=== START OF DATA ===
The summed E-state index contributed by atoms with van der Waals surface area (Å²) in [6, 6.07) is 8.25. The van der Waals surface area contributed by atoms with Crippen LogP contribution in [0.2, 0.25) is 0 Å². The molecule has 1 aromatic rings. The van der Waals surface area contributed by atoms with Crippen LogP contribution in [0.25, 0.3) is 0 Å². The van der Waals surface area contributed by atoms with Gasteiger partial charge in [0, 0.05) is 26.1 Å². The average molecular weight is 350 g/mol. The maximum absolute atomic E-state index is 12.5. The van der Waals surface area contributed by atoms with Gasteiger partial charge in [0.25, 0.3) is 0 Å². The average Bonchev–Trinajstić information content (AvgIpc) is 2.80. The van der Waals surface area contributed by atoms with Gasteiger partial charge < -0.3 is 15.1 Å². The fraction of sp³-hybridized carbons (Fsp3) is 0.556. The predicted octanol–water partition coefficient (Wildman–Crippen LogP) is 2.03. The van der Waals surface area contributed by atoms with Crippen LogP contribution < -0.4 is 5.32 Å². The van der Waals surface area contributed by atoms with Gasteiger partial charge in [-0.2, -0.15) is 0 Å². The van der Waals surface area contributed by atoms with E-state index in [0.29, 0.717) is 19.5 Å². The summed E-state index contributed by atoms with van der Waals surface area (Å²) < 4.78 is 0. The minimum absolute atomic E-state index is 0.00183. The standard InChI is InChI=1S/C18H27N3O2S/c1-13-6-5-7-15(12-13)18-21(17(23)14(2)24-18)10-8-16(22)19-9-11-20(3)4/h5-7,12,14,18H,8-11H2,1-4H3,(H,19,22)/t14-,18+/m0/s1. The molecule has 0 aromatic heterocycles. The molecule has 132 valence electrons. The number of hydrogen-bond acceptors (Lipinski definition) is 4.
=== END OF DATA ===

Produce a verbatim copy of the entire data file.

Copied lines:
The summed E-state index contributed by atoms with van der Waals surface area (Å²) in [6, 6.07) is 8.25. The van der Waals surface area contributed by atoms with Crippen LogP contribution in [0.2, 0.25) is 0 Å². The molecule has 1 aromatic rings. The van der Waals surface area contributed by atoms with Crippen LogP contribution in [0.25, 0.3) is 0 Å². The van der Waals surface area contributed by atoms with Gasteiger partial charge in [0, 0.05) is 26.1 Å². The average molecular weight is 350 g/mol. The maximum absolute atomic E-state index is 12.5. The van der Waals surface area contributed by atoms with Gasteiger partial charge in [0.25, 0.3) is 0 Å². The average Bonchev–Trinajstić information content (AvgIpc) is 2.80. The van der Waals surface area contributed by atoms with Gasteiger partial charge < -0.3 is 15.1 Å². The fraction of sp³-hybridized carbons (Fsp3) is 0.556. The predicted octanol–water partition coefficient (Wildman–Crippen LogP) is 2.03. The van der Waals surface area contributed by atoms with Crippen LogP contribution < -0.4 is 5.32 Å². The van der Waals surface area contributed by atoms with Gasteiger partial charge in [-0.2, -0.15) is 0 Å². The van der Waals surface area contributed by atoms with E-state index in [0.29, 0.717) is 19.5 Å². The summed E-state index contributed by atoms with van der Waals surface area (Å²) < 4.78 is 0. The minimum absolute atomic E-state index is 0.00183. The standard InChI is InChI=1S/C18H27N3O2S/c1-13-6-5-7-15(12-13)18-21(17(23)14(2)24-18)10-8-16(22)19-9-11-20(3)4/h5-7,12,14,18H,8-11H2,1-4H3,(H,19,22)/t14-,18+/m0/s1. The molecule has 0 aromatic heterocycles. The molecule has 132 valence electrons. The number of hydrogen-bond acceptors (Lipinski definition) is 4.